Call of Duty: Advanced Warfare had, for a time, a very amusing glitch that came to be known as the Superman bug. A cursory search will throw up hundreds of examples but the gist is that the game would get confused and allow players to move at speed as if they were up in the air free-falling when, in reality, they were much closer to the ground. The 'Superman' moniker is because, as you'll see, when moving like this the player model is positioned horizontally in a skydiving position.
Call of Duty: Modern Warfare 2 has already brought a few classic bugs back, and now Superman is back too. In MW2 it appears to manifest in several forms: in some clips we see players hop off the ground and rapidly gain momentum, allowing jumps and gymnastics that should be impossible to non-superheroes, while in others they also appear to gain significant altitude.
advance warfare 2 🔜 #MW2 pic.twitter.com/uYnp13e0ktNovember 19, 2022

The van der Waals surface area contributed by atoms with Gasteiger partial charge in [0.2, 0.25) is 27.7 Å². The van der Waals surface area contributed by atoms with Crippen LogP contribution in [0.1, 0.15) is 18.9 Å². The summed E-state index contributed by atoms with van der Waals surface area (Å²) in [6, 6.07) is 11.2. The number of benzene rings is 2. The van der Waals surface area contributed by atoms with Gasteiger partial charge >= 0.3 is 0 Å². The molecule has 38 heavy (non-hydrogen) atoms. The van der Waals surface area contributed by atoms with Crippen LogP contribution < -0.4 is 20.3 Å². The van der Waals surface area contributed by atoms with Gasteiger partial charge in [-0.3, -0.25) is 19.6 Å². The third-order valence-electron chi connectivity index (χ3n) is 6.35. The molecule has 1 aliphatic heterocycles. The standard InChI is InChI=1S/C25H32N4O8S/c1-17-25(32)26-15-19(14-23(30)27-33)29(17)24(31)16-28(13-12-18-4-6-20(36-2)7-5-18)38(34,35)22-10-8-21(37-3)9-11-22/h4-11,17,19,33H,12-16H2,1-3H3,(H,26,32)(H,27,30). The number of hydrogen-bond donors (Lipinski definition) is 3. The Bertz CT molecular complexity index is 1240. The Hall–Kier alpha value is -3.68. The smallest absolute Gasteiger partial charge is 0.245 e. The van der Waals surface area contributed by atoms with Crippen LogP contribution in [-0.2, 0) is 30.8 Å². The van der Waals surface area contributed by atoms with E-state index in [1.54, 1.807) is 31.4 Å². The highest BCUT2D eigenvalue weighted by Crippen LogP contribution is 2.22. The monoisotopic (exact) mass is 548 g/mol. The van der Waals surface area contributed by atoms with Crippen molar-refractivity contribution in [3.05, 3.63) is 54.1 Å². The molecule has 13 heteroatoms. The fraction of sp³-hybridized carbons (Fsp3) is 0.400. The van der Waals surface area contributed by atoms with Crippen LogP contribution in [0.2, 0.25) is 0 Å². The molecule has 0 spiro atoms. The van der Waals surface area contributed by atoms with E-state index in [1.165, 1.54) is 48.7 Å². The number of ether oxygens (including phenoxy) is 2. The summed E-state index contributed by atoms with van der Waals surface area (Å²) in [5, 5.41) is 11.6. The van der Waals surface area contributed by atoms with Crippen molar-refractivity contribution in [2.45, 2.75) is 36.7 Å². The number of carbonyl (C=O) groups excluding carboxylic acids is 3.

@wuqiis pic.twitter.com/nJ9uqqytJRNovember 20, 2022
Here's a TikTok showing someone using the glitch to basically fly up a skyscraper, and below is a compilation of various players using it in-game.
Movement kids have now figured out how to “Superman” in CoD MW2 😂 pic.twitter.com/praolmY6xzNovember 20, 2022
Infinity Ward's yet to add the glitch to the game's known issues board, though that's probably because it's helping Raven Software firefight the cavalcade of Warzone 2 issues that have cropped up since launch. With that said, bugs aside, it's been mostly good times so far in MW2, which our review reckons is the best mainline instalment the series has seen in years.
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Rich is a games journalist with 15 years' experience, beginning his career on Edge magazine before working for a wide range of outlets, including Ars Technica, Eurogamer, GamesRadar+, Gamespot, the Guardian, IGN, the New Statesman, Polygon, and Vice. He was the editor of Kotaku UK, the UK arm of Kotaku, for three years before joining PC Gamer. He is the author of a Brief History of Video Games, a full history of the medium, which the Midwest Book Review described as "[a] must-read for serious minded game historians and curious video game connoisseurs alike."